The Liberal government's decision not to go ahead with further cuts to the small business tax rate will reduce economic growth and employment but boost federal revenue, according to new analysis from Parliamentary Budget Officer Jean-Denis Fréchette.
The Liberal Party promised during the 2015 campaign to follow through with a Conservative plan to gradually reduce the small business tax rate from 11 per cent to 9 per cent. However the Liberals have only reduced the rate to 10.5 per cent and the first Liberal budget made no pledge to cut the rate any further.
The PBO report was produced at the request of Conservative MP Pierre Poilievre, who accused the government Tuesday of breaking a key promise to small business owners.
According to the PBO, not following through with cutting the rate to 9 per cent will reduce real GDP by $300-million – or 0.015 per cent – by 2020-21. The PBO's economic modelling concludes that a reduction of that size would mean the number of jobs created or maintained that year would be 1,240 less.
The PBO analysis also provides the revenue impact of the government's decision.
Not going ahead with the full reduction will provide the federal government with an additional $815-million a year by 2020-21. Cumulatively, the PBO said the decision will increase revenue by $2.2-billion over five years.
Mr. Poilievre pointed out that the amount the government is raising from higher-than-promised taxes on small business owners is similar to the amount that the government may contribute to support Bombardier Inc. and its plans to expand production and sales of its C Series aircraft.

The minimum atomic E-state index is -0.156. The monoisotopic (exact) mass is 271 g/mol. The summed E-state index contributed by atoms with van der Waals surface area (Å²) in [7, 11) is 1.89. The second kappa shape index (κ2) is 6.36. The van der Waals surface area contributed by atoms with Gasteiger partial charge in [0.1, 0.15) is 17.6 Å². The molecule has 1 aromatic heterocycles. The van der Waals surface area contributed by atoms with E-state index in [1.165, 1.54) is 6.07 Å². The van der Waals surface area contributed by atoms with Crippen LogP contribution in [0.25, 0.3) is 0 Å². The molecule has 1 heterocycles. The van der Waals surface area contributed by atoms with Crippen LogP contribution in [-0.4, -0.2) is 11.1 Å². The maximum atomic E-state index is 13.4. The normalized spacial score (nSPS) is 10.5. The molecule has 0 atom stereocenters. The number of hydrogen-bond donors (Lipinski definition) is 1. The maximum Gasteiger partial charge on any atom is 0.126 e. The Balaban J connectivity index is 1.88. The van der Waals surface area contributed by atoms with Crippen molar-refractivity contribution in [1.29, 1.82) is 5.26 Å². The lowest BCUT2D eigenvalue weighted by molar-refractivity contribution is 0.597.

"I think it's ironic that the government is attempting to give $1-billion of other people's money to one company while taking a billion dollars extra from small businesses who earned it," he said. "Our view is leave the money in the hands of the people who earned it: in this, small business job creators."
Finance Minister Bill Morneau's March 22 budget announced the policy decision with a single sentence that offered no further explanation or rationale.
The government estimates that the overall impact of its budget measures – including personal income tax changes and billions in new spending – will raise the level of real GDP by 1 per cent in the second year and create or maintain 100,000 jobs by 2017-18. A previous report by the PBO projected that the growth impact of the budget would be slightly less than what the government expects and that employment would increase by 60,000 jobs in 2017-18.
The Canadian Federation of Independent Business said the PBO report highlights the fact that a higher tax rate will hurt jobs. The CFIB said the PBO analysis likely underestimates the employment impact and urged the Liberals to follow through with the cut as promised.
However federal Small Business and Tourism Minister Bardish Chagger defended her government's approach. She said the budget is focused on providing more money for consumers through income tax cuts.
"We need strong customers," she said. "Small business owners have great products and services that we know that they can sell. Middle-class Canadians who are getting the tax cut will be supporting our small- and medium-sized businesses."